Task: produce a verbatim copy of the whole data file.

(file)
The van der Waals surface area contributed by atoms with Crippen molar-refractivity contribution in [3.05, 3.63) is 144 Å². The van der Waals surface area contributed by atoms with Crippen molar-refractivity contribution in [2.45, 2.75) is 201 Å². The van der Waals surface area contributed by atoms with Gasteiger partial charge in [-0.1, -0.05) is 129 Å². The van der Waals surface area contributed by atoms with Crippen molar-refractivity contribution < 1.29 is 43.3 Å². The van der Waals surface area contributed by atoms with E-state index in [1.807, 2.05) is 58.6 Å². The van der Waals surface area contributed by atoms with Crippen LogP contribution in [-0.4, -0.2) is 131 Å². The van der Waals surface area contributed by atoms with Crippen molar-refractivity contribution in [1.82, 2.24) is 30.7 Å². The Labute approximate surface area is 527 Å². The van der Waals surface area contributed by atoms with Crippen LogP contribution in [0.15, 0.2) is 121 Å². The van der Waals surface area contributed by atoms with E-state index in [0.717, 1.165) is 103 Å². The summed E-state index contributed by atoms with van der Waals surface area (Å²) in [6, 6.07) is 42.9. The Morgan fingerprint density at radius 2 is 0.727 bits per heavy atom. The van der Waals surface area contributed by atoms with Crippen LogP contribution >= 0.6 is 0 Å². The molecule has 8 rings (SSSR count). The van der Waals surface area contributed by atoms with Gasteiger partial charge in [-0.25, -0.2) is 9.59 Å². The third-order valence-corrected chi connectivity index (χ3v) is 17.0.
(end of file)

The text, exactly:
The van der Waals surface area contributed by atoms with Crippen molar-refractivity contribution in [3.05, 3.63) is 144 Å². The van der Waals surface area contributed by atoms with Crippen molar-refractivity contribution in [2.45, 2.75) is 201 Å². The van der Waals surface area contributed by atoms with Gasteiger partial charge in [-0.1, -0.05) is 129 Å². The van der Waals surface area contributed by atoms with Crippen molar-refractivity contribution < 1.29 is 43.3 Å². The van der Waals surface area contributed by atoms with E-state index in [1.807, 2.05) is 58.6 Å². The van der Waals surface area contributed by atoms with Crippen LogP contribution in [-0.4, -0.2) is 131 Å². The van der Waals surface area contributed by atoms with Crippen molar-refractivity contribution in [1.82, 2.24) is 30.7 Å². The Labute approximate surface area is 527 Å². The van der Waals surface area contributed by atoms with Crippen LogP contribution in [0.15, 0.2) is 121 Å². The van der Waals surface area contributed by atoms with E-state index in [0.717, 1.165) is 103 Å². The summed E-state index contributed by atoms with van der Waals surface area (Å²) in [6, 6.07) is 42.9. The Morgan fingerprint density at radius 2 is 0.727 bits per heavy atom. The van der Waals surface area contributed by atoms with Crippen LogP contribution >= 0.6 is 0 Å². The molecule has 8 rings (SSSR count). The van der Waals surface area contributed by atoms with Gasteiger partial charge in [-0.25, -0.2) is 9.59 Å². The third-order valence-corrected chi connectivity index (χ3v) is 17.0.